U.S. President Donald Trump responded by approving missile strikes against Iran. But with a reported 10 minutes to spare, he called off the strikes. He said they could have killed 150 people, which would not have been “proportionate to shooting down an unmanned drone.”

Then, in July, U.S. military officials made an announcement. They said a Navy ship had shot down an Iranian drone in the Middle East. The Iranian aircraft “was threatening the safety of the ship and the ship’s crew,” Trump said.

The recent incidents were just the latest in a long history of mistrust between the U.S. and Iran. What is behind the hostility? What could it mean for Americans? Read on to find out.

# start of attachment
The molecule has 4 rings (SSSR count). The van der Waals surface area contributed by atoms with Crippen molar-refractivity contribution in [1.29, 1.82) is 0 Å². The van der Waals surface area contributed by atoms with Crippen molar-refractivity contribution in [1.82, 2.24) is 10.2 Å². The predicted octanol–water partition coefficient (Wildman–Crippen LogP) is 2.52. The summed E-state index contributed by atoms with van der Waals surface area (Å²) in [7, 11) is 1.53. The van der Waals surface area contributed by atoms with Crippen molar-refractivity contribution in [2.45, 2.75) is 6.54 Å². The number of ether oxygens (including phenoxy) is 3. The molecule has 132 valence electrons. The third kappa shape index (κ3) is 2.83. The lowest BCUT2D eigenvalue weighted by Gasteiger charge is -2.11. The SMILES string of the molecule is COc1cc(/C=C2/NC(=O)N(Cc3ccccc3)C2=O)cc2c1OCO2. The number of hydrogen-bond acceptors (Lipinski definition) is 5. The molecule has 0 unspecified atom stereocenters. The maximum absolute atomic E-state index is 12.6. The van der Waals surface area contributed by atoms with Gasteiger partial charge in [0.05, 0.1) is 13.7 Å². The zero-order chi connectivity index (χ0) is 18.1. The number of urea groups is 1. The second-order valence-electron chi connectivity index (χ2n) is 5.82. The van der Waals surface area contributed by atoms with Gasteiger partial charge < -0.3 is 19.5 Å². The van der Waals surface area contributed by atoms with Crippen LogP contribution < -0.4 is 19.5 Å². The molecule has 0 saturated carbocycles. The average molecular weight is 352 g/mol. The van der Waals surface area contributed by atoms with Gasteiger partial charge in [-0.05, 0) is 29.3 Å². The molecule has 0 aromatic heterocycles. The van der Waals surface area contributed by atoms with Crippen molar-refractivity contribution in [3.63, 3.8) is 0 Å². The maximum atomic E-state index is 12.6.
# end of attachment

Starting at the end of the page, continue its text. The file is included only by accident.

1. What sparked the current conflict?

The relationship between the U.S. and Iran has been worsening for months. In April 2019, the Trump administration labeled a part of the Iranian military a terrorist organization.

It was the first time the U.S. has identified part of another country’s armed forces as that type of threat. The move was partly an attempt to pressure Iran to scale back its military operations. Iran responded by declaring all U.S. forces in the Middle East to be terrorists.

Weeks later, Trump sent warships and troops to the Middle East to support the tens of thousands of U.S. soldiers already stationed there. Soon after, a series of explosions damaged six ships off the coast of Iran. (The ships belong to U.S. allies and companies overseas.) Iran said it wasn’t involved, but the U.S. blamed it for the attacks. Then came the downing of the U.S. drone.

The relationship between the U.S. and Iran has been getting worse for months. In April 2019, the Trump administration labeled a part of the Iranian military a terrorist organization.